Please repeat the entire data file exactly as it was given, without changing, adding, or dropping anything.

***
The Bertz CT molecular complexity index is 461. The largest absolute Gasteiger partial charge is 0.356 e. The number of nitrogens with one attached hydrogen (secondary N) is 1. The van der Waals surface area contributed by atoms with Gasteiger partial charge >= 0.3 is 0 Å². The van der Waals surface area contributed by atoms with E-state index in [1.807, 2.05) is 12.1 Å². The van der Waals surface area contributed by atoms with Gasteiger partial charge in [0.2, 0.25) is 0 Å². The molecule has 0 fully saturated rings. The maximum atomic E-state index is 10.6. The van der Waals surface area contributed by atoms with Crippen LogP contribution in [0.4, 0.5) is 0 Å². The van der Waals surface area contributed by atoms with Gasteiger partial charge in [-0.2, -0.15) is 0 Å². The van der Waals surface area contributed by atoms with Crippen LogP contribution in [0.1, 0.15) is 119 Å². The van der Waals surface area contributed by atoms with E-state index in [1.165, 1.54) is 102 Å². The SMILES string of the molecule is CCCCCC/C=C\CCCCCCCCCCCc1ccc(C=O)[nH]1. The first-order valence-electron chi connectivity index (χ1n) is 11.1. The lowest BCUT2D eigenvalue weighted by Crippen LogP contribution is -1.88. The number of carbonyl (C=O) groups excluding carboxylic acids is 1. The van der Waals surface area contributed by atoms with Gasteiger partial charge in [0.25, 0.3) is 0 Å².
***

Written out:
The Bertz CT molecular complexity index is 461. The largest absolute Gasteiger partial charge is 0.356 e. The number of nitrogens with one attached hydrogen (secondary N) is 1. The van der Waals surface area contributed by atoms with Gasteiger partial charge >= 0.3 is 0 Å². The van der Waals surface area contributed by atoms with E-state index in [1.807, 2.05) is 12.1 Å². The van der Waals surface area contributed by atoms with Gasteiger partial charge in [0.2, 0.25) is 0 Å². The molecule has 0 fully saturated rings. The maximum atomic E-state index is 10.6. The van der Waals surface area contributed by atoms with Crippen LogP contribution in [0.4, 0.5) is 0 Å². The van der Waals surface area contributed by atoms with Gasteiger partial charge in [-0.2, -0.15) is 0 Å². The van der Waals surface area contributed by atoms with Crippen LogP contribution in [0.1, 0.15) is 119 Å². The van der Waals surface area contributed by atoms with E-state index in [1.165, 1.54) is 102 Å². The SMILES string of the molecule is CCCCCC/C=C\CCCCCCCCCCCc1ccc(C=O)[nH]1. The first-order valence-electron chi connectivity index (χ1n) is 11.1. The lowest BCUT2D eigenvalue weighted by Crippen LogP contribution is -1.88. The number of carbonyl (C=O) groups excluding carboxylic acids is 1. The van der Waals surface area contributed by atoms with Gasteiger partial charge in [0.25, 0.3) is 0 Å².